Fresh start for Ken

Last night I started the process of proofreading the next Better Safe than Ari interview; getting everything formatted, cruising Facebook and Instagram to source photos to accompany the text and trying to get it done in time for a self imposed but wholly arbitrary deadline. I fell asleep with the noble goal of finishing everything up today.

When I woke up this morning I learned that the subject of the piece, tattoo artist and former piercer Ken Dean, had suffered a great loss only hours before. The space he was living in burned down. He lost everything he owned save for his car and the clothes on his back and worst of all his two beloved dogs, Tanaka and Barry, were both lost in the fire.

I can’t even begin to imagine what he’s going through right now, processing the loss of his two best friends while having to face the reality of having to completely start over.

A GOFUNDME has been set up in Ken’s name to help with things; should you have a little extra to spare you can find the campaign here: Fresh start for Ken @ Gofundme.

From the upcoming interview:

Ken- We would go over Jack’s house and he was fuckin’ hilarious.  One time I pulled up on my little motorcycle and there was a limo out front – Jack was piercing someone from British Parliament!  There were guards everywhere, he was like, “Ken come back in like an hour!” We’d just hang out and swim in the pool, he’d keep body parts around everywhere, I mean I thought it was neat, any kid would think it was neat!  He had a big fuckin’ statue of David with a towel around it, and one time I pulled the towel off and David had a huge fuckin’ dick, like not the normal David dick.  He had a big painting in his bedroom of Mickey Mouse fucking Donald Duck, he was a fuckin’ funny dude.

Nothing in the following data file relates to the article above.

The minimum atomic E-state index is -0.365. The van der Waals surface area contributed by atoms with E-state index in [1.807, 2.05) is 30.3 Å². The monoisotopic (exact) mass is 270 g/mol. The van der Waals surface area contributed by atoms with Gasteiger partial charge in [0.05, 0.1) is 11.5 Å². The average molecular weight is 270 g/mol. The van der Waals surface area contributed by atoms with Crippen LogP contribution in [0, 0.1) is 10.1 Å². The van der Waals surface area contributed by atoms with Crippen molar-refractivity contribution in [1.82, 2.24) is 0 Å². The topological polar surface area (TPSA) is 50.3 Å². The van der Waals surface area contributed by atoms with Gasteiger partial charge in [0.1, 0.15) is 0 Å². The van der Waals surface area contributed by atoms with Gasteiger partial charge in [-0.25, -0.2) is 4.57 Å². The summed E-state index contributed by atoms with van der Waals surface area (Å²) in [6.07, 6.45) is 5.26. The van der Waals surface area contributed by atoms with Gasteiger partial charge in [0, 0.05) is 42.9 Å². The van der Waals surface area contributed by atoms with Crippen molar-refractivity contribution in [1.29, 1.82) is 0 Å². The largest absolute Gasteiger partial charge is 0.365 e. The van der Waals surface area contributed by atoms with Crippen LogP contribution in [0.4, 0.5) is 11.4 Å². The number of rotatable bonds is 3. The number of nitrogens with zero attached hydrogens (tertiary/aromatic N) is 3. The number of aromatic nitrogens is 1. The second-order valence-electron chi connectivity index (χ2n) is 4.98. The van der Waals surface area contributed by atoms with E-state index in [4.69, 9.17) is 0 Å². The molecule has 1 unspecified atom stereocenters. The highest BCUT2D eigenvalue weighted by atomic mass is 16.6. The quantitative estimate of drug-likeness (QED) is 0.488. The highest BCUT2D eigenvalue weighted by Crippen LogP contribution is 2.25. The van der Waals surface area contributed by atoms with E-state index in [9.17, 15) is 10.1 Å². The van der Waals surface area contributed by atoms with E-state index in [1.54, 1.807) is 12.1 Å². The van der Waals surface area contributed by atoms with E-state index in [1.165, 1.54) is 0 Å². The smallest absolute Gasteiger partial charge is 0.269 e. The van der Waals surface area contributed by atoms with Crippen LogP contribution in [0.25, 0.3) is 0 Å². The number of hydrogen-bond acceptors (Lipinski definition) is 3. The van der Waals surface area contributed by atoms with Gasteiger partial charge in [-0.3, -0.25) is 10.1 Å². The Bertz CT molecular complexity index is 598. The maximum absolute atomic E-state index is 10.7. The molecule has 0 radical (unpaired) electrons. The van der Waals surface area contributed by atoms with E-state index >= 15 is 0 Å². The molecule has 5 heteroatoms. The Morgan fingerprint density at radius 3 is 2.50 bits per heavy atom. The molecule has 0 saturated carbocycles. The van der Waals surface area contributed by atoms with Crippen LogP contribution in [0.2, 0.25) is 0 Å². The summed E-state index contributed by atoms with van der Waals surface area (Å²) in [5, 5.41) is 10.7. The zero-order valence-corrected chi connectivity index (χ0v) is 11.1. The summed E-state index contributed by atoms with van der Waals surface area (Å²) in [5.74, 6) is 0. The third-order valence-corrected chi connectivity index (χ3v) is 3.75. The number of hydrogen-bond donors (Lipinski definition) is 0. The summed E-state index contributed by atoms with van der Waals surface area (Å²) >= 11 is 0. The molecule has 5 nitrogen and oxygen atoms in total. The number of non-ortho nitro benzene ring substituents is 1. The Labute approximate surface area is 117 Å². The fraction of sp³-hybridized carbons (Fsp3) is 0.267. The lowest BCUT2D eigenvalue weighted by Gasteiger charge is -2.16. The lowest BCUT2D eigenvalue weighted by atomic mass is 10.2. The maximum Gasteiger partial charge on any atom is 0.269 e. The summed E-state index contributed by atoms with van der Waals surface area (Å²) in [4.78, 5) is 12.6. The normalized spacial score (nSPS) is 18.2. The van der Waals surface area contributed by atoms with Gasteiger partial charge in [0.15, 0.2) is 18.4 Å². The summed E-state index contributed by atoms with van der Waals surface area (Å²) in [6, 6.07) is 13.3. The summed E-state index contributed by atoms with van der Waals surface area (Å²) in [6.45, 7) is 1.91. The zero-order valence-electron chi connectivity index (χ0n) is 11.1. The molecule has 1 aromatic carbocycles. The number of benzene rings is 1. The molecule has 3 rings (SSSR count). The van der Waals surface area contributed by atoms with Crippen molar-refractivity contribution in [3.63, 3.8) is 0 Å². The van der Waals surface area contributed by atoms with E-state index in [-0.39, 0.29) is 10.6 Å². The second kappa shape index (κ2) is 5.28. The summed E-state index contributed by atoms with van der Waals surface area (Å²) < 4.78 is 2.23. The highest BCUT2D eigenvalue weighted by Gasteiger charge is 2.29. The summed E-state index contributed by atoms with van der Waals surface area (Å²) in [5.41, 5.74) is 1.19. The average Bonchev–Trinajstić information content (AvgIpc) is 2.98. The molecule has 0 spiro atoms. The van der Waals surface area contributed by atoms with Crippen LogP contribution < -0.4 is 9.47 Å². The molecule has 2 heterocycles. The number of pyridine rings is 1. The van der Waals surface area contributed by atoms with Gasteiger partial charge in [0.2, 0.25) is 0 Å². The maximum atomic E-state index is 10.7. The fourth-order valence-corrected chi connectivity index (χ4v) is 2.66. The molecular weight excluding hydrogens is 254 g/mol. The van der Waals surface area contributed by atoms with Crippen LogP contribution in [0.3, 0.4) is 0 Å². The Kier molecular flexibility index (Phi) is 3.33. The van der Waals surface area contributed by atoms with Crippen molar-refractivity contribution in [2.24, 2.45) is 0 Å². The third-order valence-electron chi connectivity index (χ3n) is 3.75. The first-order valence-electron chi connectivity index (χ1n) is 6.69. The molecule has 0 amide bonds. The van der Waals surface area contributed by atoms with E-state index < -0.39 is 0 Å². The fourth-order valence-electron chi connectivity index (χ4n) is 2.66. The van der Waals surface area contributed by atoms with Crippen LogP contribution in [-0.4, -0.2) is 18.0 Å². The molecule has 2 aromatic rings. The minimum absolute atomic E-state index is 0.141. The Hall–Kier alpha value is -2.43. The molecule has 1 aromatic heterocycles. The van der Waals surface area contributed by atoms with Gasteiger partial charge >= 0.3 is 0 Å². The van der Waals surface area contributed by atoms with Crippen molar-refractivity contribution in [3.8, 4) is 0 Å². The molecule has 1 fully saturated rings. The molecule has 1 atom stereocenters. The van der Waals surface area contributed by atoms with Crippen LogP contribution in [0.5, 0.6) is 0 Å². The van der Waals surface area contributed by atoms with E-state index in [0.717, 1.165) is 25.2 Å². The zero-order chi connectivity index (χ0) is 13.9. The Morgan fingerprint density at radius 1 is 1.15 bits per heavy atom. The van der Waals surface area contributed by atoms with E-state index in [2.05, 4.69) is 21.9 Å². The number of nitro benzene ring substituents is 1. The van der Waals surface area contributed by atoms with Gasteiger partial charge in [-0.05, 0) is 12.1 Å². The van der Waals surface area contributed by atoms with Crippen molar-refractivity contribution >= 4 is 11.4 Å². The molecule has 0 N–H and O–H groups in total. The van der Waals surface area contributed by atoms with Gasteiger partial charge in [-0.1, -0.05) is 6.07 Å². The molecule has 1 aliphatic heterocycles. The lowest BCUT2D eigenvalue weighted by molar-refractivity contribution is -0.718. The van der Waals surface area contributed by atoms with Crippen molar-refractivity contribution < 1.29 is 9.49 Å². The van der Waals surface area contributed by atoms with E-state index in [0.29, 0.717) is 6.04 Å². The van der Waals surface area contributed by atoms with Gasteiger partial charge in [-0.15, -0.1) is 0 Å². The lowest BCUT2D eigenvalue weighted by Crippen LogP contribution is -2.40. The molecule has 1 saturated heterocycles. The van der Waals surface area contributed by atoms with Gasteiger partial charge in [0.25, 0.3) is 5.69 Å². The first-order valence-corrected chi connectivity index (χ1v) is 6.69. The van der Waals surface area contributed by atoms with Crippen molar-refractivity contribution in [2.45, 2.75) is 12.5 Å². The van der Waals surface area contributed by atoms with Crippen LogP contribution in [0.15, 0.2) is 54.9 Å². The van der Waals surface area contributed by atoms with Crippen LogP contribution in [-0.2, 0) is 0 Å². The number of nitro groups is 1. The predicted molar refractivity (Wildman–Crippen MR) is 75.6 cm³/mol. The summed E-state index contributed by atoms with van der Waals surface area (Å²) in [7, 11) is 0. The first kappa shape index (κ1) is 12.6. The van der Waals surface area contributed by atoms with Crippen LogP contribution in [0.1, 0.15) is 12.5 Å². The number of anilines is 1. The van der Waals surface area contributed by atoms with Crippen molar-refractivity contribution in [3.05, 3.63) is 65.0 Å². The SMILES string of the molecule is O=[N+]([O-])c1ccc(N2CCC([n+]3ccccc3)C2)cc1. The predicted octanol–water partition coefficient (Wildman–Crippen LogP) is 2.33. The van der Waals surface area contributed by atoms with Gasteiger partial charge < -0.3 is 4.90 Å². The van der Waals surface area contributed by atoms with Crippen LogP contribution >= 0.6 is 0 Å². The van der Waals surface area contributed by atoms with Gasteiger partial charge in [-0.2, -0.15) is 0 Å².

Back to Zines

Happy New Year, everyone, and happy fourth anniversary to Sacred Debris!
It’s been a heck of a run so far, and I’m hoping that we can do fun things in 2018.

One of the best additions to the blog in 2017 were the BETTER SAFE THAN ARI interviews that Ari Pimsler has been working on; he’s managed to chat with a pretty impressive lineup of current and former body piercers so far, and our list for the new year is already shaping up to be something special. Getting these memories recorded is very much at the heart of what our goal is here at SD, and with that in mind we’re going to be rolling out a print edition of the BSTA interviews. It’s currently in the pre-order phase over at our online store (HEXAPPEAL) and should be ready in no time at all.

Volume One of the collection contains interviews with:

  • Tod Almighty
  • Dana Dinius
  • Warren Hiller
  • Paul King
  • Gregg Marchessault
  • Sean Philips
  • Jim Sens

The book is a 64 page softcover trade paperback with minimal photos; we really wanted the interviews to speak for themselves. You can preorder it here: Better Safe than Ari: Collected Sacred Debris Interviews Vol. 1. 

 

Boxing Day Bud

I’ve spent the last few days reorganizing my archival storage; prints, polaroids, VHS tapes, 8mm tapes, DVC tapes, assorted ephemera and while it’s no means more efficient a filing system it’s at least more consolidated.

That doesn’t really mean much to anyone who doesn’t live with me, but my wife will be pretty happy to have more closet space, much of which has been taken up the tenure of our marriage by Rubbermaid bins full of pictures of naked people.

One of my favorite of said has always been Bud ‘Viking’ Navaro. Ever since seeing him in PFIQ I’ve been fascinated with him, so while I was sorting things I tried to set aside my favorite prints and polaroids of Bud for a project I’m hoping will be done by 2018’s APP Conference in Vegas. Fingers crossed.

This Polaroid of Bud dates back to the 1970s.

BSTA: Tom Braza

 

Blair, Dustin, Dave Vidra and Tom Brazda @ NIX. Photo courtesy of Dustin Sharrow.

How do you introduce Tom Brazda? Seriously, I’m asking you, how the fuck do you even begin to summarize a titan like him? If you pierce, you’ve at least heard his name mentioned. He’s a fucking legend. And next time you speak about him in the past tense, stop it – Tom never stopped kicking ass and taking names. He’s been gracious enough to wax intellectual with us, so y’all turn off your cell phones and read closely – Tom deserves your undivided attention.

Ari – Tom, give us a brief introduction

Tom – My name is Tom Brazda, I started piercing in an amateur way around 1989. I went professional in 1991, so 28 years of experience of watching things happen.

Ari – I would love to start earlier with some of the first experiences you had with piercing before you were a piercer. Were you getting pierced before you got into the business? Continue reading